After a small clarification about why PGE is so cool, and what it means to be a shift/reduce parser (summary: switch between state machine / regular parsing and recursive descent with backtracking opportunistically), we started talking about the relationship between PGE (the parrot-based rules engine) and lrep (the Perl 6 to Perl 5 compiler).
Recently Flavio Glock has been working on a set of "bootstrapping" rules for generating a rules parser. That is, a set of Perl 6 rules that define the grammar for Perl 6 rules. That might sound strange, but consider that gcc is written in C, just as Haskell is written in Haskell. When the Perl 6 rules base is augmented with code blocks on each rule that generate an AST for the code being parsed, and something catches the generated AST at the end and converts it to some kind of bytecode or even machine code, you have yourself a compiler. This is what Flavio and others are aiming for with lrep.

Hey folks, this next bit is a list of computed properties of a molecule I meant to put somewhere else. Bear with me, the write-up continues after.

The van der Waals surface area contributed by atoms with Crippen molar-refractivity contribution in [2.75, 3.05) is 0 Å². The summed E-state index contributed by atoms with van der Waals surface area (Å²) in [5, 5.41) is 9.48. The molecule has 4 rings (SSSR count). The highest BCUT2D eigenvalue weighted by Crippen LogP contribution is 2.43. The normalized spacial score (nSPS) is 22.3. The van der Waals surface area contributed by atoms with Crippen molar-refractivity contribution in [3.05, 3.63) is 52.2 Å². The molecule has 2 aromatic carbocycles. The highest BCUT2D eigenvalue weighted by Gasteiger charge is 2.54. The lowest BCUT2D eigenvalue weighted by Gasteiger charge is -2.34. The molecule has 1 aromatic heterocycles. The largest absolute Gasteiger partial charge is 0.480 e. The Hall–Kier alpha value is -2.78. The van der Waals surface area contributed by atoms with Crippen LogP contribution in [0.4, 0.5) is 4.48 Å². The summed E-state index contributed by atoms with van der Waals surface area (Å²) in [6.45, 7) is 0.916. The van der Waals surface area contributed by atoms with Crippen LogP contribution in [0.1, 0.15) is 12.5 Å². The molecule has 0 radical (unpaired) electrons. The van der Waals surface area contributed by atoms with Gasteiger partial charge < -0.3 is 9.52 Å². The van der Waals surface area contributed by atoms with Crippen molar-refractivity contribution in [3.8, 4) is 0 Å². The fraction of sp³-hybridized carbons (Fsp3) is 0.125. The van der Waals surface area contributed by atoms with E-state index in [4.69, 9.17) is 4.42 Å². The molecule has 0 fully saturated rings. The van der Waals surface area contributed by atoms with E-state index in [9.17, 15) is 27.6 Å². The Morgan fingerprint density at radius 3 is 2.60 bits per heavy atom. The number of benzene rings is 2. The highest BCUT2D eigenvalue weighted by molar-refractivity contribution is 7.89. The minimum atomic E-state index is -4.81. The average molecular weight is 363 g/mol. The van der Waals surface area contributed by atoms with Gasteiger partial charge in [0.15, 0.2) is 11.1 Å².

It turns out that Patrick already had something like this a long time ago - there's a handcrafted parser (in PIR) that can parse a set of grammar rules and a operator precedence table and compile to a similar (but less efficient) generated parser - though it is missing the AST generation and subsequent stages to make it fully bootstrapping.
Those that are familiar with the pugs source will notice a striking structural, but not syntactical, similarity between the Haskell source to pugs and the Perl 6 grammars themselves. For example, compare src/Pugs/Prim.hs with the operator precedence table rules listed above.
The large remaining task for not one, but two releasable Perl 6's, one based on Perl 5 and the other on parrot, is writing the grammars and emitters for lrep and the PGE-based perl 6.
Fortunately, this task has alread been prototyped, almost to the extent of the completion of the specification of the Perl 6 language, by the pugs project. But pugs' grammars are written in Haskell and parsec - not Perl 6 grammars. Once converted to Perl 6 rules, they are in principle portable across all three Perl 6 ports.
All the pieces are there - we now just need (human) translators to translate the rules we already have into Perl 6. I see light at the end of the tunnel!